As much as the styling impresses, the interior simply astonishes. Besides being typical Audi in the quality department, the lashings of aluminium, piano key black accents and leather are outclassed by the tech, which comes in the form of the 10.1-inch MMI Plus Navigation touchscreen infotainment system, the 12.3-inch Virtual Cockpit Display instrument cluster and an 8.6-inch climate control panel. Despite appearing daunting for the technologically challenged, both the displays have haptick feedback and are easy to use, but the loss of the erstwhile rotary dial could still be a touchy subject for some.
On the standard features front, nearly a separate write-up is required as the extensive list includes a superb 23-speaker Bang & Olufsen sound system, soft-touch closing doors, an electric tailgate, quad-zone climate control, a panoramic glass sunroof, heated and cooled front seats with memory function, ambient lighting, Night Vision, Adaptive Cruise Control and a surround view camera system to name but a few.
Underpinned by the MLB Evo platform also used by the Q7, Bentley Bentayga, Lamborghini Urus, Porsche Cayenne and Volkswagen Touareg, the Q8's loss of 66 mm in overall length compared to the Q7 doesn't infringe on space as the cabin feels spacious with rear passengers set to be unfazed by any lacking of room despite the presence of the aforementioned sunroof. The boot is just as impressive for a coupe-SUV with a claimed capacity of 605-litres, or a capacious 1 755-litres with the 60/40 split rear bench folded flat.
Unsurprisingly, the highlight is the 3.0-litre bent-six oil-burner that has transformed the Q8 rather remarkably. Outputting 183kW/600Nm, the power delivery is smooth and the response immediate, but flatten the accelerator and a strong surge emerges together with a rather throaty growl ordinarily not expected from a diesel.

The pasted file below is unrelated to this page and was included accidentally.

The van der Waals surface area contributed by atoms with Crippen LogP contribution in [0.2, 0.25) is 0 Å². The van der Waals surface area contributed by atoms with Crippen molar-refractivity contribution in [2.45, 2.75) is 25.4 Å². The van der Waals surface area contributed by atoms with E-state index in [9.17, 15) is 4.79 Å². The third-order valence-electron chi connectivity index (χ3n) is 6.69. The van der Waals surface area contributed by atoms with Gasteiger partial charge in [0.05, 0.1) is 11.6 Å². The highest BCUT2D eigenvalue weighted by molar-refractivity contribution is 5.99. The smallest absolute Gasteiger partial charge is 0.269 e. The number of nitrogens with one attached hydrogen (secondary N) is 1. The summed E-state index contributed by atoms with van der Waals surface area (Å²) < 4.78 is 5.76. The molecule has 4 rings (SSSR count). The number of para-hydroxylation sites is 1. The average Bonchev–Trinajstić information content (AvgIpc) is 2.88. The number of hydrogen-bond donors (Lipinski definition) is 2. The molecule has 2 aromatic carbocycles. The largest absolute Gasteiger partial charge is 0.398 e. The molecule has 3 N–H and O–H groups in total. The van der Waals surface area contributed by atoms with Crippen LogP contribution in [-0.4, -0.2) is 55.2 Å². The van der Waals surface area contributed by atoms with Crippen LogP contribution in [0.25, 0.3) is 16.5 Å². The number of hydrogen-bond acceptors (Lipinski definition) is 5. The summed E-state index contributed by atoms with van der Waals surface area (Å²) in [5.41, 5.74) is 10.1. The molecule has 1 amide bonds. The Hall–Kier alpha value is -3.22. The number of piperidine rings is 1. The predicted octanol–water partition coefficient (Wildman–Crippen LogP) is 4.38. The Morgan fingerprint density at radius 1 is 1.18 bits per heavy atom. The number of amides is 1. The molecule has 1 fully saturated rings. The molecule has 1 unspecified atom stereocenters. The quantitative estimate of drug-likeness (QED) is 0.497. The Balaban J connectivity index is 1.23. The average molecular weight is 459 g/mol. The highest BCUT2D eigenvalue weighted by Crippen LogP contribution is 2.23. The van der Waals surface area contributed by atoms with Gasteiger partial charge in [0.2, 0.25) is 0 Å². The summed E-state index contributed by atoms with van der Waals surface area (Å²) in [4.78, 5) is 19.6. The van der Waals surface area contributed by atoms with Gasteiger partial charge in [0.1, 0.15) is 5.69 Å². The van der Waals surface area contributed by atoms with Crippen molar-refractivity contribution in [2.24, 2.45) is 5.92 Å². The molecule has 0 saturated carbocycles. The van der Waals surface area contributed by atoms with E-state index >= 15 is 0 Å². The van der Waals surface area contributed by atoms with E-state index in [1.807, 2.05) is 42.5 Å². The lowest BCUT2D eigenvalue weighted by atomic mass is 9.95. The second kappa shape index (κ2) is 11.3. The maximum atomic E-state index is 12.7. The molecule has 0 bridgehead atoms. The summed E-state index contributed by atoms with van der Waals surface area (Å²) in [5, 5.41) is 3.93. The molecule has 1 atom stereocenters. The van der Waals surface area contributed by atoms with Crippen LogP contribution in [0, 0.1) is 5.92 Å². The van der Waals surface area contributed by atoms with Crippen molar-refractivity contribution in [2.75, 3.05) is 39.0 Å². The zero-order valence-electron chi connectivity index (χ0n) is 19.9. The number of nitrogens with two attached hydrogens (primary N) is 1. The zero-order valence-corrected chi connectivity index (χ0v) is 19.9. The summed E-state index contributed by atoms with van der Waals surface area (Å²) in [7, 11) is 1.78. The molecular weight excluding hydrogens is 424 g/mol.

Mated to a slick eight-speed Tiptronic gearbox, the combination has injected an added fun element into the Q8 by virtue of the Audi Drive Select mode that offers five modes; Eco, Comfort, Dynamic, Allroad and Individual. Switched to Dynamic, the standard air suspension drops the ground clearance by 90 mm and with the gearbox in manual mode, progress is swift and the power delivery addictive as the acceleration tricks into thinking that you driving something a lot smaller.
Unfortunately, the Q8's biggest handicap remains its near 2.1-ton weight which really causes the heart to pound when you suddenly need to hit the anchors. What's more, extra care will have to be taken with those 285/40 R22 wheels on our badly potholed roads, never mind the feeling of every surface change and imperfection as you go along. Throughout the weeklong stay in mixed conditions and mostly in Comfort mode, the Q8 recorded a best consumption of 9.8 L/100 km, a far cry from the claim 7.8 L/100 km, but still acceptable given that its minder did select Dynamic mode quite a few times.
As heart-breaking as the 55 TFSI had been, the inclusion of the 45 TDI has, until the arrival of the SQ8 and RS Q8, unlocked what the Audi Q8 should have been from the start. While it trounces the petrol on nearly every front, the R1 573 500 minus options sticker price could rate as the TDI's biggest hillock compared to the R56 000 credit presented by the TFSI.